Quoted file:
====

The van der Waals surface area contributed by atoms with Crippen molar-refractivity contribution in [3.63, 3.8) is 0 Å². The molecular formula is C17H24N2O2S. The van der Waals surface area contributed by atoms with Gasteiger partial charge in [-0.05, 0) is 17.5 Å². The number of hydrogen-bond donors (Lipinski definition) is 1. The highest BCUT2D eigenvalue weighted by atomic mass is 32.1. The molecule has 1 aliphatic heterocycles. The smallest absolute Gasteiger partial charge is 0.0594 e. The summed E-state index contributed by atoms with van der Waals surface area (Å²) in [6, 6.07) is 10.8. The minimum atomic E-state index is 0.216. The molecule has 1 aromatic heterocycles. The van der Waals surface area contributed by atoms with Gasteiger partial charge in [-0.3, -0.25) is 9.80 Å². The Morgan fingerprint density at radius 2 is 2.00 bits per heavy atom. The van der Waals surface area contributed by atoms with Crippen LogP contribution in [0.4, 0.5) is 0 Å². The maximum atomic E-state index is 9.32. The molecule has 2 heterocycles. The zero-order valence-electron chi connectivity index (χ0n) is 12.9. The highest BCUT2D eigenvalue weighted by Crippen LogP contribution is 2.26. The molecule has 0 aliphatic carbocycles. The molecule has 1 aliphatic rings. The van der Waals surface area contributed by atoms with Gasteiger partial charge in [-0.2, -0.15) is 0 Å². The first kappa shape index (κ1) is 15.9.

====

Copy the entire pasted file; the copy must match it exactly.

The van der Waals surface area contributed by atoms with Crippen molar-refractivity contribution in [3.63, 3.8) is 0 Å². The molecular formula is C17H24N2O2S. The van der Waals surface area contributed by atoms with Gasteiger partial charge in [-0.05, 0) is 17.5 Å². The number of hydrogen-bond donors (Lipinski definition) is 1. The highest BCUT2D eigenvalue weighted by atomic mass is 32.1. The molecule has 1 aliphatic heterocycles. The smallest absolute Gasteiger partial charge is 0.0594 e. The summed E-state index contributed by atoms with van der Waals surface area (Å²) in [6, 6.07) is 10.8. The minimum atomic E-state index is 0.216. The molecule has 1 aromatic heterocycles. The van der Waals surface area contributed by atoms with Gasteiger partial charge in [-0.3, -0.25) is 9.80 Å². The Morgan fingerprint density at radius 2 is 2.00 bits per heavy atom. The van der Waals surface area contributed by atoms with Crippen LogP contribution in [0.4, 0.5) is 0 Å². The maximum atomic E-state index is 9.32. The molecule has 2 heterocycles. The zero-order valence-electron chi connectivity index (χ0n) is 12.9. The highest BCUT2D eigenvalue weighted by Crippen LogP contribution is 2.26. The molecule has 0 aliphatic carbocycles. The molecule has 1 aliphatic rings. The van der Waals surface area contributed by atoms with Gasteiger partial charge in [-0.2, -0.15) is 0 Å². The first kappa shape index (κ1) is 15.9.